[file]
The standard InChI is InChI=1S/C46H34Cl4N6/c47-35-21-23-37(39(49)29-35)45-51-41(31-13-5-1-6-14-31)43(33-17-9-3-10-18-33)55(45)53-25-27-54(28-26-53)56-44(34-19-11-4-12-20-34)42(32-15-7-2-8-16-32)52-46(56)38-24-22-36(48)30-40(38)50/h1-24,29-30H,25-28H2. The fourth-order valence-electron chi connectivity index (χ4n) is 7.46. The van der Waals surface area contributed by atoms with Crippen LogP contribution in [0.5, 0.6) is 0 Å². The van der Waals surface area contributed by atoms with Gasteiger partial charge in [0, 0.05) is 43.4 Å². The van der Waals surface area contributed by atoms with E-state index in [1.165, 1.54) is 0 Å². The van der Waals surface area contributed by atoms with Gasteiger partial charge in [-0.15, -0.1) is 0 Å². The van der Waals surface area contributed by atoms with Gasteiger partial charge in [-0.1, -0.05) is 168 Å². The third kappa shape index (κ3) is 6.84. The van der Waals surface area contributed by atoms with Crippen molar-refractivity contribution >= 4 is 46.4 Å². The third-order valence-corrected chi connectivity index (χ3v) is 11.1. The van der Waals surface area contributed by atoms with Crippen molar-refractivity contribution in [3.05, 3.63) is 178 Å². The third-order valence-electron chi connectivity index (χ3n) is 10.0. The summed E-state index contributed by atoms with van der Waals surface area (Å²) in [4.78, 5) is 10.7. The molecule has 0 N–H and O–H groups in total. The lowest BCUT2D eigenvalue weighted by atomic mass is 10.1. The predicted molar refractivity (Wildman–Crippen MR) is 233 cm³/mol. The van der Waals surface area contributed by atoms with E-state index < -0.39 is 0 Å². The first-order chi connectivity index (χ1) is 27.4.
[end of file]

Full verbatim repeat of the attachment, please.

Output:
The standard InChI is InChI=1S/C46H34Cl4N6/c47-35-21-23-37(39(49)29-35)45-51-41(31-13-5-1-6-14-31)43(33-17-9-3-10-18-33)55(45)53-25-27-54(28-26-53)56-44(34-19-11-4-12-20-34)42(32-15-7-2-8-16-32)52-46(56)38-24-22-36(48)30-40(38)50/h1-24,29-30H,25-28H2. The fourth-order valence-electron chi connectivity index (χ4n) is 7.46. The van der Waals surface area contributed by atoms with Crippen LogP contribution in [0.5, 0.6) is 0 Å². The van der Waals surface area contributed by atoms with Gasteiger partial charge in [0, 0.05) is 43.4 Å². The van der Waals surface area contributed by atoms with E-state index in [1.165, 1.54) is 0 Å². The van der Waals surface area contributed by atoms with Gasteiger partial charge in [-0.15, -0.1) is 0 Å². The van der Waals surface area contributed by atoms with Gasteiger partial charge in [-0.1, -0.05) is 168 Å². The third kappa shape index (κ3) is 6.84. The van der Waals surface area contributed by atoms with Crippen molar-refractivity contribution >= 4 is 46.4 Å². The third-order valence-corrected chi connectivity index (χ3v) is 11.1. The van der Waals surface area contributed by atoms with Crippen molar-refractivity contribution in [3.05, 3.63) is 178 Å². The third-order valence-electron chi connectivity index (χ3n) is 10.0. The summed E-state index contributed by atoms with van der Waals surface area (Å²) in [4.78, 5) is 10.7. The molecule has 0 N–H and O–H groups in total. The lowest BCUT2D eigenvalue weighted by atomic mass is 10.1. The predicted molar refractivity (Wildman–Crippen MR) is 233 cm³/mol. The van der Waals surface area contributed by atoms with E-state index < -0.39 is 0 Å². The first-order chi connectivity index (χ1) is 27.4.